Thompson and Crouch honored by SETCA
Last updated 1/30/2023 at 12:09pm
Two longtime high school football coaches in Orange County were honored by the Southeast Texas Coaches Association (SETCA) on Saturday, January 28. Cornel Thompson and Randy Crouch were inducted into the SETCA Hall of Honor during a ceremony at the MCM Elegante' Hotel in Beaumont.
Cornel Thompson is a native of Louisiana and was raised in West Orange. After beginning his coaching career in 1971 at Kirbyville, Thompson became the head baseball coach at Stark High School in Orange in 1972.
The desire to coach kept Thompson motivated to work with kids for more than fifty years. Thompson replied, "I've had calls all week from kids I coached that said thank you for the lessons you taught me. That is the payoff when you touch that many lives."
Thompson was a member of the original coaching staff at West Orange Stark when the school was created in 1977. He became the old horse in the corral having worked with the Mustangs' first head coach Steve McCarty and then later served as the Defensive Coordinator under their second head coach Dan Hooks for decades. "I'd been there since the beginning and they practically built the school building around me since I also worked for the company that built the building," Thompson reminded.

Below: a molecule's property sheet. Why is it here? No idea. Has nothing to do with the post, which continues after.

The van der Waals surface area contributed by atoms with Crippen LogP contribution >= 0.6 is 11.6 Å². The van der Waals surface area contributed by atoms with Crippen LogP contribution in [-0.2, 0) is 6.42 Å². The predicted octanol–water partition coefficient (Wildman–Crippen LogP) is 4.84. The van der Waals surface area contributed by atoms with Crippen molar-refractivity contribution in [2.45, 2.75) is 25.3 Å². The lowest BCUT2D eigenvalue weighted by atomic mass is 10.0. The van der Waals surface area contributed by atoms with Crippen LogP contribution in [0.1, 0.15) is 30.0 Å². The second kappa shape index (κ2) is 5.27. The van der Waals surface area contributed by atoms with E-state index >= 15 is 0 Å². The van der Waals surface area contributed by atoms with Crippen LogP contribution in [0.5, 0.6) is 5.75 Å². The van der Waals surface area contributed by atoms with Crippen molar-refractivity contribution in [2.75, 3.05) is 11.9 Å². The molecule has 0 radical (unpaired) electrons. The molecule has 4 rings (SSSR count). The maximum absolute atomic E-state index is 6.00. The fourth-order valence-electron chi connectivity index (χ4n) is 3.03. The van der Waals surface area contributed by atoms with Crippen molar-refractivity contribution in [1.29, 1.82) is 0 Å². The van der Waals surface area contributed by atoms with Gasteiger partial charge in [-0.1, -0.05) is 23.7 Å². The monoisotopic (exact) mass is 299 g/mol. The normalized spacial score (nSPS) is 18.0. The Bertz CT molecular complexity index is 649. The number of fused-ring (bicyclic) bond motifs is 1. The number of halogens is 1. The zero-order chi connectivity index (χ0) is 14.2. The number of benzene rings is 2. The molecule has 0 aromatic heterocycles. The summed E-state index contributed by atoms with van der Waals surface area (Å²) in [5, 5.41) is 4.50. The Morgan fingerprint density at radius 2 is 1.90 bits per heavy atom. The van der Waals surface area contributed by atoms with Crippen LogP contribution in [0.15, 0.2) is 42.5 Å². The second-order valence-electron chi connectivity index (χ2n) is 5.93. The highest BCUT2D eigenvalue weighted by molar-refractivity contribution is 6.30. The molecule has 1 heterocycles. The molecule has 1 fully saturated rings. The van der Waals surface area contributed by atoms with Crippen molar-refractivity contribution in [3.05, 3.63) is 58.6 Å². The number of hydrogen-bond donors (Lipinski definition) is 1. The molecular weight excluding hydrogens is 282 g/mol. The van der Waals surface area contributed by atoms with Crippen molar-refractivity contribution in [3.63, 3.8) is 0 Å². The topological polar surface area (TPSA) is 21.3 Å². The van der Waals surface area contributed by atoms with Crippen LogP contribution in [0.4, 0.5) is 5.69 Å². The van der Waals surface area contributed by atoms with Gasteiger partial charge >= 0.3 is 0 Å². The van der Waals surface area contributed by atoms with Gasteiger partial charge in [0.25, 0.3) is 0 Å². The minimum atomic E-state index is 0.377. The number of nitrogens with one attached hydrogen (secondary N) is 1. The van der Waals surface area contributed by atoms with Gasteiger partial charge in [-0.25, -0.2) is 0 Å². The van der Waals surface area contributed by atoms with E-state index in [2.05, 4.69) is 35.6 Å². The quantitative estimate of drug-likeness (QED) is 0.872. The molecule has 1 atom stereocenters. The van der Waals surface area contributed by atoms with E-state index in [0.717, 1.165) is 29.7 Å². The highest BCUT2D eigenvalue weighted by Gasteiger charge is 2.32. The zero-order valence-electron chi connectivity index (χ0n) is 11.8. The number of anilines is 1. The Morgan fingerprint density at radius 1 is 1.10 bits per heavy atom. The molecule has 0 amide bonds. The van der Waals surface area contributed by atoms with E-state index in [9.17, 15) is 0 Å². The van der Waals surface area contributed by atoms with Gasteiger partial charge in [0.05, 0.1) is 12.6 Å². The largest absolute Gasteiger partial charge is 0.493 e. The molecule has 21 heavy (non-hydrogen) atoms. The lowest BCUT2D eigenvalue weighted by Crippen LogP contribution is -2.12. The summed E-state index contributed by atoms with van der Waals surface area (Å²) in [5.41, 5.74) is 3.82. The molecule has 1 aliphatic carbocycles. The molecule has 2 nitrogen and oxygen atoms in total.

The West Orange Cove School District named Thompson the head football coach in April 2010 to replace Hooks when he retired. In his eleven years as the Mustangs head coach Thompson led them to four state championship games winning two of those contests.
During Thompson's tenure as the head coach West Orange Stark established itself as the winningest high school football program in the state of Texas winning over 85 percent of its 500 plus games since the school was created. "That's special to me, and in the process of writing my book about Mustang football I didn't realize how good we were. It's like when you're in the middle of it your can't see the forest for the trees, but we were pretty good because we had great coaches, great fathers, great family men, and we had great kids in our program," Thompson explained.